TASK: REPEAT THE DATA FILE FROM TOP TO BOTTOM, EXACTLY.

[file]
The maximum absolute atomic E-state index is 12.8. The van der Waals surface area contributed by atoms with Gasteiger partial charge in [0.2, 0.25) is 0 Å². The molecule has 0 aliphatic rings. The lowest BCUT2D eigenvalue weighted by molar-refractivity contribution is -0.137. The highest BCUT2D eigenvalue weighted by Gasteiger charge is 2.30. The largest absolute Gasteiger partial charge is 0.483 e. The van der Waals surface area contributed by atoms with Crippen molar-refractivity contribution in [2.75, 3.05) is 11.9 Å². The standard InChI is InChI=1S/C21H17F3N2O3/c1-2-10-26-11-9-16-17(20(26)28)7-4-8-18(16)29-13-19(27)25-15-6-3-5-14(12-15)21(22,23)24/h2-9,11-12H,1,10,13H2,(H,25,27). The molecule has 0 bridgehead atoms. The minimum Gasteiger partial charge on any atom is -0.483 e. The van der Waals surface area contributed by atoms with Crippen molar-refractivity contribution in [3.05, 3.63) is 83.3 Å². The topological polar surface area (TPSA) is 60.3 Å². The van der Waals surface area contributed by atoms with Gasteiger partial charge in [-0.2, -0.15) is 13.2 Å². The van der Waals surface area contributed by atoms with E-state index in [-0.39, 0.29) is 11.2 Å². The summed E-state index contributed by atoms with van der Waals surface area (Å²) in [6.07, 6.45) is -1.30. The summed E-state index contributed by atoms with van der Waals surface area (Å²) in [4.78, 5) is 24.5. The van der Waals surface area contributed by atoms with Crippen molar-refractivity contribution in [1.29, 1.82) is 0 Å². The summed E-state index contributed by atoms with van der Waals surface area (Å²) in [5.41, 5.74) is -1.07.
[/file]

The maximum absolute atomic E-state index is 12.8. The van der Waals surface area contributed by atoms with Gasteiger partial charge in [0.2, 0.25) is 0 Å². The molecule has 0 aliphatic rings. The lowest BCUT2D eigenvalue weighted by molar-refractivity contribution is -0.137. The highest BCUT2D eigenvalue weighted by Gasteiger charge is 2.30. The largest absolute Gasteiger partial charge is 0.483 e. The van der Waals surface area contributed by atoms with Crippen molar-refractivity contribution in [2.75, 3.05) is 11.9 Å². The standard InChI is InChI=1S/C21H17F3N2O3/c1-2-10-26-11-9-16-17(20(26)28)7-4-8-18(16)29-13-19(27)25-15-6-3-5-14(12-15)21(22,23)24/h2-9,11-12H,1,10,13H2,(H,25,27). The molecule has 0 bridgehead atoms. The minimum Gasteiger partial charge on any atom is -0.483 e. The van der Waals surface area contributed by atoms with Crippen molar-refractivity contribution in [3.05, 3.63) is 83.3 Å². The topological polar surface area (TPSA) is 60.3 Å². The van der Waals surface area contributed by atoms with Gasteiger partial charge in [-0.2, -0.15) is 13.2 Å². The van der Waals surface area contributed by atoms with E-state index in [-0.39, 0.29) is 11.2 Å². The summed E-state index contributed by atoms with van der Waals surface area (Å²) in [6.07, 6.45) is -1.30. The summed E-state index contributed by atoms with van der Waals surface area (Å²) in [4.78, 5) is 24.5. The van der Waals surface area contributed by atoms with Crippen molar-refractivity contribution in [1.29, 1.82) is 0 Å². The summed E-state index contributed by atoms with van der Waals surface area (Å²) in [5.41, 5.74) is -1.07.